Price liked his job. He was a graduate of the University of Illinois, where he had earned a bachelor of science degree and also pursued his interest in sports. Now he taught biology and was one of the coaches of the boys’ track team. He noticed several of his students crossing the sodden front lawn of the main building and heading toward the train station. He presumed they were continuing their conversations about the snow that had recently fallen, canceling the latest football game, or about the play that would take place in the auditorium two weeks from Sunday. He knew the topics well; they had made up the bulk of the students’ chats in homeroom that morning. Most were not in a hurry, despite the inclement weather, but walked in small groups at the leisurely pace young people always tended to adopt. That is, all but one. A lone girl caught his attention.
Betty Robinson had broken away from the rest and was running to catch the incoming Illinois Central commuter trainthe same one for which Price stood waiting on the platform. He turned to his left, from which the train was now fast approaching, and then back toward his student. Quickly calculating the speed at which both were traveling, he knew Betty would never make it; it was a simple matter of time versus speed.
She was one of his biology students and in his homeroom, too; he knew her to be a good pupil and enormously popular with both her teachers and her peers. The previous November he had seen her perform in one of the school plays, a production his family had thoroughly delighted in. Betty’s hazel eyes, which the audience had been able to glimpse even from their seats, had shone from the stage and had captivated his wife, as had her short bobbed hair, an odd shade that was neither bright blond nor the color of hay.
He watched, mesmerized, as Betty filled her lungs with the cold air and lunged toward the station. There was nothing particularly sophisticated about her running; she was obviously untrained. With big long strides, arms aflutter and hair buoyed by the wind, a book bag slung over one shoulder and papers in hand, she appeared as if she were running to catch a runaway dog or a wayward child. But her ungainliness amused him, and he admired her determination. Being a coach, he appreciated her efforts, regardless of their seeming futility. She was still some distance away when the train stopped in front of him and its doors opened; he walked inside, finding a seat near the window.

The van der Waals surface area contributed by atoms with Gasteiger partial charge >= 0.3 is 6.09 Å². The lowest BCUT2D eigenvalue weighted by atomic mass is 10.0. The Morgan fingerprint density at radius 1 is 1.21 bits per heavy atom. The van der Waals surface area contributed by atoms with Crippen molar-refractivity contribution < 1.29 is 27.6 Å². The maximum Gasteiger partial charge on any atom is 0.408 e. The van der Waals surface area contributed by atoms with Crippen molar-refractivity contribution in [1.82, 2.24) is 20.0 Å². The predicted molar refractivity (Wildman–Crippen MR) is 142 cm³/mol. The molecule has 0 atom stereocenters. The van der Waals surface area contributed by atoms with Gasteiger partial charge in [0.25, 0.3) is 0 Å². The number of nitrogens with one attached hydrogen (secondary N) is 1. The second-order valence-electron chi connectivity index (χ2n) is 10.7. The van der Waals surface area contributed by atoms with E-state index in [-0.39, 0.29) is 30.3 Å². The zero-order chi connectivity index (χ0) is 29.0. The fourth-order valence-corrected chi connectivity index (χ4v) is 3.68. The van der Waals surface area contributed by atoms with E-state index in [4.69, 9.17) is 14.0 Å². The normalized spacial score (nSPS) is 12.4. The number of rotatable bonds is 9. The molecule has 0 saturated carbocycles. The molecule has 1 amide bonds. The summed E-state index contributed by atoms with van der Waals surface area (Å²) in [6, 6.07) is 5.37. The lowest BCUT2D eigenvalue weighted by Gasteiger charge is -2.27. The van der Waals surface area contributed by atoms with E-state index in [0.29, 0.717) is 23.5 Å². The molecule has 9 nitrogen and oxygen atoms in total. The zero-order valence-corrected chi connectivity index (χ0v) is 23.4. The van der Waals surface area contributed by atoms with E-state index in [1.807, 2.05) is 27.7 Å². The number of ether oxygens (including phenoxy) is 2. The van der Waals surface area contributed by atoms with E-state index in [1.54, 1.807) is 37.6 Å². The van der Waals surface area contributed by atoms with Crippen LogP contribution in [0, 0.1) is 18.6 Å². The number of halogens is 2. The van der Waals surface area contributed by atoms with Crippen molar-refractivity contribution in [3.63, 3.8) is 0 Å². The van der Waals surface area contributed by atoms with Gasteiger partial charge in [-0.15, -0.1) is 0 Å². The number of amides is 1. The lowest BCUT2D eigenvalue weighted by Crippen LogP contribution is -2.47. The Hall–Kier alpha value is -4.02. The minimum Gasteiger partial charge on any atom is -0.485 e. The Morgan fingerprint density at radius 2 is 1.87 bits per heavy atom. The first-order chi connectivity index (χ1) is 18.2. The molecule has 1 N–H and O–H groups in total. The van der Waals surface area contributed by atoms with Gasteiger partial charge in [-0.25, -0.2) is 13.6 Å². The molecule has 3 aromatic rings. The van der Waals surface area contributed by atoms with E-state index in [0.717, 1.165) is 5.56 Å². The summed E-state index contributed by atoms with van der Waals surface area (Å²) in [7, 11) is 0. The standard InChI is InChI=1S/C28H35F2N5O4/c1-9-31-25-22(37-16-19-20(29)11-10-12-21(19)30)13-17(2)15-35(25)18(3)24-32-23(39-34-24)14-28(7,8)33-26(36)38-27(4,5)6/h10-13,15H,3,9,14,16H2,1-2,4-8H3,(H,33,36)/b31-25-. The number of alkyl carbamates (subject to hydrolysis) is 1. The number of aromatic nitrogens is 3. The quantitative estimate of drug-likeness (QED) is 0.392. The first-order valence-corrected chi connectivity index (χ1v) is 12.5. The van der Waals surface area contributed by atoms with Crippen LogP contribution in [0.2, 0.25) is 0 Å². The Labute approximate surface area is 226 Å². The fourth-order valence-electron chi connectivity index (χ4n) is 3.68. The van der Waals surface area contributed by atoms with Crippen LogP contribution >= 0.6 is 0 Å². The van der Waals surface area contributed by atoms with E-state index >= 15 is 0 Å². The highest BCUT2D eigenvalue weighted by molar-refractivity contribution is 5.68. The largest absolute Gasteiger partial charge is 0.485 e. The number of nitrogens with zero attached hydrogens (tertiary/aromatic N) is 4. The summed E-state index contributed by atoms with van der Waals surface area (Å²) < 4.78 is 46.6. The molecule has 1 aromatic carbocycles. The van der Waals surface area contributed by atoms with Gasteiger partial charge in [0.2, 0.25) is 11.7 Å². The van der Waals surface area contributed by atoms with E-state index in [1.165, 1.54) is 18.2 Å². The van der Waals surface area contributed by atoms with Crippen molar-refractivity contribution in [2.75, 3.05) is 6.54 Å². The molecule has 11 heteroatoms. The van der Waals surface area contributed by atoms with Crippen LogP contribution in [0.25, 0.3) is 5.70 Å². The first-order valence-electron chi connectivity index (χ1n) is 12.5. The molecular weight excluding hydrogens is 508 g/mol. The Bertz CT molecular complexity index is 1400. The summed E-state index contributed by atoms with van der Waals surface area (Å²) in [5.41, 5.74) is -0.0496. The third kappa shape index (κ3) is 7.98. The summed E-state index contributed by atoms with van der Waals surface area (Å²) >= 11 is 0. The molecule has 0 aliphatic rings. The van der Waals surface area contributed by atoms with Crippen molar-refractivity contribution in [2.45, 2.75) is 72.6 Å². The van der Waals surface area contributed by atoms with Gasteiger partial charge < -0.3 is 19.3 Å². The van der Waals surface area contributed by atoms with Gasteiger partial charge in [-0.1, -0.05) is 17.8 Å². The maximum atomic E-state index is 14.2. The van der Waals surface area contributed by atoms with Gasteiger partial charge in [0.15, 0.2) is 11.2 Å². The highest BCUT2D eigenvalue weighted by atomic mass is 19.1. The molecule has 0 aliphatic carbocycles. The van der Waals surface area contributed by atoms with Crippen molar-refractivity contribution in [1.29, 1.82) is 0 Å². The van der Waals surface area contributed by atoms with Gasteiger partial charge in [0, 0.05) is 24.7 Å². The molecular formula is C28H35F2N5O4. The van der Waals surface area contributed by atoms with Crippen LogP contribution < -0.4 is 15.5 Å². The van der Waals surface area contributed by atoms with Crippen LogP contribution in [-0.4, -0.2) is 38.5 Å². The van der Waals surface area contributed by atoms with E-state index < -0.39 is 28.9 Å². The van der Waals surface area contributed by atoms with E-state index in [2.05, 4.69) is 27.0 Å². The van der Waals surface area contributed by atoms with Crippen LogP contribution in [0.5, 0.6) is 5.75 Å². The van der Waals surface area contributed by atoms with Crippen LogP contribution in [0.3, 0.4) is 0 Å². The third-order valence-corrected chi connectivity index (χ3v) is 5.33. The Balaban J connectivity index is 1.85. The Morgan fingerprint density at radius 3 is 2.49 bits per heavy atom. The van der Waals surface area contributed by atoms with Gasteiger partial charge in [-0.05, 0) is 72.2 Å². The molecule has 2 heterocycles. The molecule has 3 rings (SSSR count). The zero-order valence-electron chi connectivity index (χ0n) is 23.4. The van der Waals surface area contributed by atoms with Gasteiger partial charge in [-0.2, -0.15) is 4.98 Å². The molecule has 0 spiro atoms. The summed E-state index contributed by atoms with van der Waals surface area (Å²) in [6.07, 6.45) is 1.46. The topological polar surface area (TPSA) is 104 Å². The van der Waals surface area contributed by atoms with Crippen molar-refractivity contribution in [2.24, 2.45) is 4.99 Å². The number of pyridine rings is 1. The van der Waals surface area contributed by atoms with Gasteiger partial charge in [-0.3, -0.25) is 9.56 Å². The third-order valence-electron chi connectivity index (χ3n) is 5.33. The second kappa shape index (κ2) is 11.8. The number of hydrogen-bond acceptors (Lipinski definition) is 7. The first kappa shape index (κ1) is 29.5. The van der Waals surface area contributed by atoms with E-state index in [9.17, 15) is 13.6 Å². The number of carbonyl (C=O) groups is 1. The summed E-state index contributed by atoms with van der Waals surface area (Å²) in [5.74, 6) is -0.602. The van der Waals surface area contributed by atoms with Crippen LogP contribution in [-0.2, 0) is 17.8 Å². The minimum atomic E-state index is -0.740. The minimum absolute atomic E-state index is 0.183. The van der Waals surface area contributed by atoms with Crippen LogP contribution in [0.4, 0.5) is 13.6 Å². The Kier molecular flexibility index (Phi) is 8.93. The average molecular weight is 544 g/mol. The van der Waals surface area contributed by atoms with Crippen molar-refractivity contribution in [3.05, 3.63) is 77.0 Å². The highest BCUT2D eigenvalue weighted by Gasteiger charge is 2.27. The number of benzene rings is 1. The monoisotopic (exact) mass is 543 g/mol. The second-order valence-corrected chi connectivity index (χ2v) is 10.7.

He removed a newspaper from his pocket and settled in for the short ride home. There was no need to remove his coat or to make himself too comfortable. He was about to deposit his briefcase on the empty spot next to him when a stack of books landed on the seat. He recognized them: they included the required biology text he assigned to his classes. He looked up to see Betty Robinson, shaking snow off herself before sitting down. She unbuttoned the top of her jacket, flashing him a confident grin that would eventually earn her the nickname of “smiling Betty.”
Price was stunned. Having mentally estimated her running speed against the train, he’d never thought it possible that she would reach it on time; he should have removed the stopwatch from his briefcase and timed her.
He asked her if she liked to run. She shrugged her shoulders and said she did, although no more than anything else she enjoyed. She was also a reader; she liked to care for her nephews and enjoyed the company of her cousins. Most especially, though, she enjoyed dancing and performing in school plays, she said, her face brightening as she spoke of those activities.
The train whistled as it slowly made its way to the next stop, snow coming down a little more heavily. But she did like running, Price insisted. Betty casually told him that she liked to run up and down her neighborhood with her friends and across her family’s and neighbors’ backyards during the late afternoons, when the sun slowly dipped behind the clotheslines and the grass was cool against her feet. She ran during the church picnics her parents brought her to, winning almost as many ribbons for those races as she did for her cakes. She also ran at her father’s Masonic meetings, with the same results.
Had she ever been timed? Price asked. Had anyone ever used a stopwatch to see how fast she could run? Betty seemed a little taken aback by this and said no one had ever shown any interest in doing that.